the second set of numbers can represent the length of the
rotor or motor can instead of the magnet, or they have a
letter designation to represent a size like S for Short
and L for Long. In any case, I find it easiest to simply
remember that bigger and longer means more power!
Bigger and longer
means more power!
comparing motors of similar size, there are several characteristics
that you will notice. Motors with higher winds spin slower for
a given voltage. Higher winds means they have lower Revolutions
Per Minute (RPMs). This is also referred to as Kv in motor gain
terminology. These motors spin a larger propeller at slower speeds
than lower turn motors. Motors with lower winds spin faster for
every volt of electricity applied. They have a higher Kv (or RPM/V).
They can spin a smaller propeller at higher speeds than higher
I take advantage of the fact that lower Kv motors use thicker
guage wires compared to the same size higher Kv motor. This means
that you can draw more current through the motor and gain higher
burst power levels for 10-20 seconds without damage to the motor.
The result is an impressive fly-by or vertical climb when needed
during the flight.
A motor with a Kv of 1200 will turn 1200 revolutions per minute
per volt applied. On a 12v supply, it will turn 12 * 1200 = 14,400
Glow Conversion Example
the middle of our rule of thumb power level for trainer-type planes,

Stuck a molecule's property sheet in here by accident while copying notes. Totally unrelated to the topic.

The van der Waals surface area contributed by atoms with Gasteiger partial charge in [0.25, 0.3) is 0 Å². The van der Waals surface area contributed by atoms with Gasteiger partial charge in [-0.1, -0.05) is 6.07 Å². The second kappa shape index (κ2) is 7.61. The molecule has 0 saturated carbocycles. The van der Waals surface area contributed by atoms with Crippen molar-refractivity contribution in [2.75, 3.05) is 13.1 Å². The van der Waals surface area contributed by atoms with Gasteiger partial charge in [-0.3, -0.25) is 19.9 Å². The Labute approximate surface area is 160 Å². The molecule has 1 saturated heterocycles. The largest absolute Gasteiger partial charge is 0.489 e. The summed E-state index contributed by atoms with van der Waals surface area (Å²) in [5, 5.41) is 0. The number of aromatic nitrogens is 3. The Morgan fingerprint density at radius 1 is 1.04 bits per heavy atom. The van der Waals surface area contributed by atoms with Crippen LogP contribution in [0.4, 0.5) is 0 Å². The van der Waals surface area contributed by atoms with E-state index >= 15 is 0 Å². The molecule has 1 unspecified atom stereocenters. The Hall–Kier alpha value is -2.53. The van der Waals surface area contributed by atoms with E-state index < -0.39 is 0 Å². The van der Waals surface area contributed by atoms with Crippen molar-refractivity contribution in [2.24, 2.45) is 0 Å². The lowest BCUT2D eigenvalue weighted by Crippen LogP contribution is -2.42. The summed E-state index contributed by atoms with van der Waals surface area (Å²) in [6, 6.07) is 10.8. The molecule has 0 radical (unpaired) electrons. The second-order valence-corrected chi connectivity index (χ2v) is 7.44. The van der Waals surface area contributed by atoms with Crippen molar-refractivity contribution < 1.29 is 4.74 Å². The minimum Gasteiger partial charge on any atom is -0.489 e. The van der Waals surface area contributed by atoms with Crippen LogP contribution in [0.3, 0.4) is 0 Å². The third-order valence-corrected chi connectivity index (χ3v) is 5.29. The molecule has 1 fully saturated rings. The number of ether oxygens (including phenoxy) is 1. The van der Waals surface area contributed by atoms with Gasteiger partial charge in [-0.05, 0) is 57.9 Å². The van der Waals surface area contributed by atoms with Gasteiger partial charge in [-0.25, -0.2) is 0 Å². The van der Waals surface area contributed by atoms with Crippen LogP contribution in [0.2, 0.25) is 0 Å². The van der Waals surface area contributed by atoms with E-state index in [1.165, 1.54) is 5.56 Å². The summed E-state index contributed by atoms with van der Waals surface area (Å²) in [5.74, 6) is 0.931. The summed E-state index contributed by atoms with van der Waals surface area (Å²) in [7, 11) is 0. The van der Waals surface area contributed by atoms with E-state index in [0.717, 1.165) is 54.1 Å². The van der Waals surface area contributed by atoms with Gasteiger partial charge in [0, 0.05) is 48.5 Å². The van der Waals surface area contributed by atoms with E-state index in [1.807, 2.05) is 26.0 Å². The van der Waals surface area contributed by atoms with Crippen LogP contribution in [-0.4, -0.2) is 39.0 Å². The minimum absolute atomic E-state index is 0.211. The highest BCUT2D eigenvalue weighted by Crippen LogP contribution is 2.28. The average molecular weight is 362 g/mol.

we multiply 65watts times 6lbs to get 390 watts which is about ?
hp The result of about 400 watts is the motor class that we need
to select from for our conversion project.
try an example using the Graupner Taxi Cup II which used
to be sold in the U.S. by Hobby Lobby. Although this plane
is a high wing aileron trainer, the clean design (low drag)
makes it unusually fast so a pilot needs intermediate skills
to fly it successfully. The manufacturer says that the plane
weighs 96oz (or 6lbs) when equipped with a .40-size glow
the AXI 2826/12 motor because it can be powered by readily available
10-cell NiCd/NiMH packs or 3-cell Lithium Polymer (LiPo) packs.
This also means that I can use an ESC with a built-in Battery Eliminator
Circuit (BEC) to eliminate the complexity of using a receiver battery
pack. Most ESCs have a built-in 5v regulator that can power the
receiver and servos as long as the flight pack doesn't exceed 10-cells
NiCd/NiMH or 3-cells LiPo. New ESC designs are no longer limited
to this 3-cell limit for using the built-in BEC. Read on!
AXI line of outrunner motors has several selections in this
400 watt class, the heavier 4120 motor for 4-5 LiPo cells,
and, the lighter 2826 for 3-5 LiPo cells. The AXI motors
are direct drive brushless designs that are virtually maintenance-free.
Since there are no brushes to wear out and no gears to lubricate
or strip, the motors need no maintenance other than perhaps
a yearly lubrication of the ball bearings supporting the